[{Interview}] [Topics: Existentialism, Philosophy of Art, Utopia, Utilitarianism]

Interview with Nabra Nelson,

A Theatre Professional who Calls Aldous Huxley’s Brave New World a Utopia, Not a Dystopia

 

Introduction:

Brave New World book cover - Nabra Nelson - Aldous Huxley - utopia vs. dystopiaThe philosophical issues raised by Aldous Huxley’s Brave New WorldNabra Nelson - Aldous Huxley - Brave New World - utopia vs. dystopia are myriad, touching on everything from the philosophy of science to metaethics. As it stands, Brave New World is often named one of the three great dystopian novels of the twentieth century, alongside We by Yevgeny ZamyatinNabra Nelson - Aldous Huxley - Brave New World - utopia vs. dystopia and 1984 by George OrwellNabra Nelson - Aldous Huxley - Brave New World - utopia vs. dystopia. The subject of today’s article is an interview with daring young theatre director Nabra Nelson. What interested me in pursuing this interview is that I became aware that Nelson—approaching Brave New World from what in philosophical terms is essentially an existentialist and pragmatic perspective—considers the society in Huxley’s novel to be a utopia rather than a dystopia. So I sat down with Nabra Nelson at the Casa Escobar Inn in Malibu, California to ask her about her peculiar take on this classic novel.

The Interview:

Hello, Nabra. Thanks for taking the time to meet with me today. The meat of our discussion is a novel by Aldous Huxley: Brave New World, sometimes called one of the three greatest dystopias of the twentieth century. But as I understand it, you wouldn’t even call it a dystopia. From your perspective, this might stand alongside works in an older genre (begun by Thomas More’s original UtopiaNabra Nelson - Aldous Huxley - Brave New World - utopia vs. dystopia) as a vision of an actual utopian society—regardless of Huxley’s own position. Could you start by talking in general about your experience of reading the novel, and how you came to this conclusion?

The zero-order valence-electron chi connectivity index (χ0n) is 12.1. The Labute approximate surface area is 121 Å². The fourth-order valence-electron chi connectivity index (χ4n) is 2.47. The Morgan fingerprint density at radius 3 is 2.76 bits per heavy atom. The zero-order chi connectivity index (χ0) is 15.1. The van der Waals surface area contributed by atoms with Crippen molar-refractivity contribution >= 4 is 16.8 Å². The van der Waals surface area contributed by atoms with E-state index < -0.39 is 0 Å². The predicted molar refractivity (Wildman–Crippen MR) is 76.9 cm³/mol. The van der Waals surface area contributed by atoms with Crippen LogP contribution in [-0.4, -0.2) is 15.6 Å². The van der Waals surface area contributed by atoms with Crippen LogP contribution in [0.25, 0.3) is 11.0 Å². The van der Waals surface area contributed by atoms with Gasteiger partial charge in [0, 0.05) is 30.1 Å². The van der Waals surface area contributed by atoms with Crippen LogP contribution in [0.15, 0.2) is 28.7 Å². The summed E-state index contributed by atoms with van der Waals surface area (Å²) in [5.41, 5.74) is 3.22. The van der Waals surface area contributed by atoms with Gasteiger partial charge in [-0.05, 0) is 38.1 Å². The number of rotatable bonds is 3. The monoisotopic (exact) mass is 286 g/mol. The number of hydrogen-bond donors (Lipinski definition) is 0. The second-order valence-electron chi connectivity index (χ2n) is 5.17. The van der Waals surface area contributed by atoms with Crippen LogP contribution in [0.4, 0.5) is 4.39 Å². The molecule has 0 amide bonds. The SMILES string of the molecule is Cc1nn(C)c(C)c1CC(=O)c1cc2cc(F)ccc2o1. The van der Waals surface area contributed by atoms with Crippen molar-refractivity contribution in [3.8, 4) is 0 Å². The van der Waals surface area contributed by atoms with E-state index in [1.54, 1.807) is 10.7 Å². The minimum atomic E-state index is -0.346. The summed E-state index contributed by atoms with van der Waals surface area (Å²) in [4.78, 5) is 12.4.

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[{Interview}] [Topics: Existentialism, Philosophy of Art, Utopia, Utilitarianism]

Interview with Nabra Nelson,

A Theatre Professional who Calls Aldous Huxley’s Brave New World a Utopia, Not a Dystopia

was last modified: November 11th, 2016 by Daniel Podgorski

[Film: Brazil, Terry Gilliam, 1985]
1984 with a Sense of Humor:

The Surreal, Wonderful, and Haunting Humor of Terry Gilliam’s Absurdist Masterpiece, Brazil

 

Terry Gilliam Sketch by M.R.P. - Brazil - Tom Stoppard - absurd dystopia satire

Sketch by M.R.P.

The holiday season has come to a close, and everyone is back at the office. What better time to talk about Terry Gilliam’s masterful critique of bureaucracy run amok in his 1985 film BrazilBrazil - Terry Gilliam - Tom Stoppard - absurd dystopia satire? Coincidentally, the satirical events in Brazil take place during the holiday season as well, but the buffoonish consumer society of Brazil‘s universe continue their holiday shopping and eating with bombs going off in the same room.

It is no surprise to me that this movie makes use of tropes from absurdist drama, such as exaggeratedly out-of-order priorities and juxtapositions of high culture and low culture (or refinement and violence), as Terry Gilliam and his erstwhile co-writer Charles McKeown collaborated on Brazil‘s screenplay with renowned absurdist playwright Tom Stoppard (who you may know as the writer of Rosencrantz and Guildenstern are Dead and co-writer of Shakespeare in LoveBrazil - Terry Gilliam - Tom Stoppard - absurd dystopia satire). Indeed, the entire movie dances with dark comedy as it finds joy in showing us tragic and despicable horrors, and I find joy right along with it.

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[Film: Brazil, Terry Gilliam, 1985]
1984 with a Sense of Humor:

The Surreal, Wonderful, and Haunting Humor of Terry Gilliam’s Absurdist Masterpiece, Brazil

was last modified: May 8th, 2016 by Daniel Podgorski